The Neustadt Prize and Festival, a memorial for Seamus Heaney, and a best books list from 1898

November 8, 2013

Welcome back to another edition of Friday Links! Last week, we were busy celebrating the 2013 Neustadt Festival with our amazing jurors and visiting authors. We also announced the next Neustadt laureate, Mozambican author Mia Couto, who will join us next Fall to accept his prize. It was an incredible week, and we encourage you to check out our Neustadt Facebook page, our Flickr account, and the Neustadt Prize blog for what you might have missed.

News, Reviews, and Interviews

Learn more about the 2014 Neustadt laureate in this interview with him soon after his win.

Additionally, the first chapter of Mia Couto’s The Tuner of Silences is available for reading at Warscapes.

In this awesome timeline resource, Poets & Writers reminds us that self-publishing is not a new phenomenon and has, in fact, been occurring since the dawn of time.

Julia Franck, the German-language author who graced the May 2012 cover of WLT, published a new dark fairy tale with Harville Secker this week.

It turns out that Polish readers are very fond of Arabic literature, a relationship that has been cultivated for over 300 years.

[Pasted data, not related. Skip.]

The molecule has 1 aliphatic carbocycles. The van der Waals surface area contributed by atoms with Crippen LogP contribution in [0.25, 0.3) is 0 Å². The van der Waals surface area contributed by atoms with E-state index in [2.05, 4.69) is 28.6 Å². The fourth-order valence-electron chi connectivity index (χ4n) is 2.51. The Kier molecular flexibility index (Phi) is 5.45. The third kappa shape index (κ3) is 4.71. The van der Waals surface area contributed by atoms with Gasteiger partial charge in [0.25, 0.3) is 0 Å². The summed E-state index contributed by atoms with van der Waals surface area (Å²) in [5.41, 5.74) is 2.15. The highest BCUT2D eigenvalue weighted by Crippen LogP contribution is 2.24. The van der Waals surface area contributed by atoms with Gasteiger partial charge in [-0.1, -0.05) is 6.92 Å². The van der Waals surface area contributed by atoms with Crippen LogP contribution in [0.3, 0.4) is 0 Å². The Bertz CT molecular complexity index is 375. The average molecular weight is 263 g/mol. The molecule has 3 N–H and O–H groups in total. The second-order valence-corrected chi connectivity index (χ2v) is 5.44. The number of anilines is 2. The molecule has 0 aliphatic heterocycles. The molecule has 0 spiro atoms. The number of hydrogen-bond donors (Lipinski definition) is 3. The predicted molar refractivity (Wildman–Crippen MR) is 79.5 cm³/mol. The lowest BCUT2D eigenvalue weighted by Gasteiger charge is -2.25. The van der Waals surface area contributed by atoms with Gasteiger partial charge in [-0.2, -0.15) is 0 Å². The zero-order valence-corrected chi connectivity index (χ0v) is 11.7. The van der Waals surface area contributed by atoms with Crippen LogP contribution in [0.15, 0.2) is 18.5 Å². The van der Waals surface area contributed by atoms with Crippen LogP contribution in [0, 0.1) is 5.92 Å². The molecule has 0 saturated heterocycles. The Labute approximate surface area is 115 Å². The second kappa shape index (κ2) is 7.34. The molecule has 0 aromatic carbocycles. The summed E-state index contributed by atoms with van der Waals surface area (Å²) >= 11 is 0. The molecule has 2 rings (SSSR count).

A new study shows that, while we’ve always known that there were fundamental differences between poetry and prose, reading the two categories creates very different brain reactions.

Emily Dickinson fans can now access her entire archive online for free.

What is being considered Seamus Heaney’s last known poem was released to the public before it was officially anthologized.

As a supplement to our current issue on Working-class Literature, we encourage you to read this New York Times article on the poetry of NYC cab drivers.

Lynn Coady has been named the winner of the 2013 Scotiabank Giller Prize!

For Your Calendar

There will be a public memorial for Seamus Heaney in New York City, November 11.

A new film about the relationship between Elizabeth Bishop and Lota de Macedo Soare is debuting in New York on November 8 and in Los Angeles on November 29.

Fun Finds and Inspiration

Halloween might be past, but there’s never a bad time for a good scare. Are these the 50 scariest books of all time?

Daniel Hahn is embarking on a long journey at the Free Word Centre blog—he is live blogging his latest translation of Carola Saavedra’s Flores Azoules (tr. Blue Flowers).

The city of Boston is currently pushing for the first-ever literary cultural district based in America.

If you’re a David Foster Wallace fan, check out this amazing list of his free stories and essays at Open Culture.

Those “100 Best Books of All Time” lists are nothing new. Here’s one from Clement K. Shorter, dating all the way back to 1898.

Ever wondered how a word was pronounced across language networks? This language map gives several examples of word pronunciation variation throughout the EU.

Just because a protagonist isn’t likable doesn’t mean he or she isn’t important. Here’s a list of five unlikable protagonists everyone should meet from Typographical Era.